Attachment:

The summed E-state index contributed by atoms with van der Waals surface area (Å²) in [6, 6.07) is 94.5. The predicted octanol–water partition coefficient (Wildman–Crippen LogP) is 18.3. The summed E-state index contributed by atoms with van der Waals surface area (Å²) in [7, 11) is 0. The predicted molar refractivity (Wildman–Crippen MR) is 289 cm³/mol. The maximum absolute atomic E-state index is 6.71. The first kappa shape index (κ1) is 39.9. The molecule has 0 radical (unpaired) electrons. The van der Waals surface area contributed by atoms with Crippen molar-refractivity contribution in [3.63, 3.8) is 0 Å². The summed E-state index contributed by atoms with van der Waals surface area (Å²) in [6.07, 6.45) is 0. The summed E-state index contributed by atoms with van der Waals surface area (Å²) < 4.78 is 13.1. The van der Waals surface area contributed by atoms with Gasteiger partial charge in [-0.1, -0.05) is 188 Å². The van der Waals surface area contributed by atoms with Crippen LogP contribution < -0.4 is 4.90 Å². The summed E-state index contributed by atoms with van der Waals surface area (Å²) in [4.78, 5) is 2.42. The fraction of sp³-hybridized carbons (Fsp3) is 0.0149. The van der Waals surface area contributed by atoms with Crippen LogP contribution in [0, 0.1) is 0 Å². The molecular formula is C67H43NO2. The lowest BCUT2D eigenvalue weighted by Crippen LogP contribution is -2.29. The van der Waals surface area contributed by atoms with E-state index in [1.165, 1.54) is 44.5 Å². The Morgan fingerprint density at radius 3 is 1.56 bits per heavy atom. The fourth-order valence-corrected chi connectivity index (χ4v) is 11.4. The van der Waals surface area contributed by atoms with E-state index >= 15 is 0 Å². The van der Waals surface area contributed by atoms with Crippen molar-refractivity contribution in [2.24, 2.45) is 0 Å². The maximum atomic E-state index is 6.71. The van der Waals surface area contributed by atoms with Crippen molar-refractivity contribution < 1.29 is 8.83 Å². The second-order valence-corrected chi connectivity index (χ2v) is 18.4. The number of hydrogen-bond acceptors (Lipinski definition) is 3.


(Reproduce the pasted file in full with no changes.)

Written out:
The summed E-state index contributed by atoms with van der Waals surface area (Å²) in [6, 6.07) is 94.5. The predicted octanol–water partition coefficient (Wildman–Crippen LogP) is 18.3. The summed E-state index contributed by atoms with van der Waals surface area (Å²) in [7, 11) is 0. The predicted molar refractivity (Wildman–Crippen MR) is 289 cm³/mol. The maximum absolute atomic E-state index is 6.71. The first kappa shape index (κ1) is 39.9. The molecule has 0 radical (unpaired) electrons. The van der Waals surface area contributed by atoms with Crippen molar-refractivity contribution in [3.63, 3.8) is 0 Å². The summed E-state index contributed by atoms with van der Waals surface area (Å²) in [6.07, 6.45) is 0. The summed E-state index contributed by atoms with van der Waals surface area (Å²) < 4.78 is 13.1. The van der Waals surface area contributed by atoms with Gasteiger partial charge in [-0.1, -0.05) is 188 Å². The van der Waals surface area contributed by atoms with Crippen LogP contribution < -0.4 is 4.90 Å². The summed E-state index contributed by atoms with van der Waals surface area (Å²) in [4.78, 5) is 2.42. The fraction of sp³-hybridized carbons (Fsp3) is 0.0149. The van der Waals surface area contributed by atoms with Crippen LogP contribution in [0, 0.1) is 0 Å². The molecular formula is C67H43NO2. The lowest BCUT2D eigenvalue weighted by Crippen LogP contribution is -2.29. The van der Waals surface area contributed by atoms with E-state index in [1.165, 1.54) is 44.5 Å². The Morgan fingerprint density at radius 3 is 1.56 bits per heavy atom. The fourth-order valence-corrected chi connectivity index (χ4v) is 11.4. The van der Waals surface area contributed by atoms with E-state index >= 15 is 0 Å². The van der Waals surface area contributed by atoms with Crippen molar-refractivity contribution in [2.24, 2.45) is 0 Å². The maximum atomic E-state index is 6.71. The van der Waals surface area contributed by atoms with Crippen molar-refractivity contribution < 1.29 is 8.83 Å². The second-order valence-corrected chi connectivity index (χ2v) is 18.4. The number of hydrogen-bond acceptors (Lipinski definition) is 3.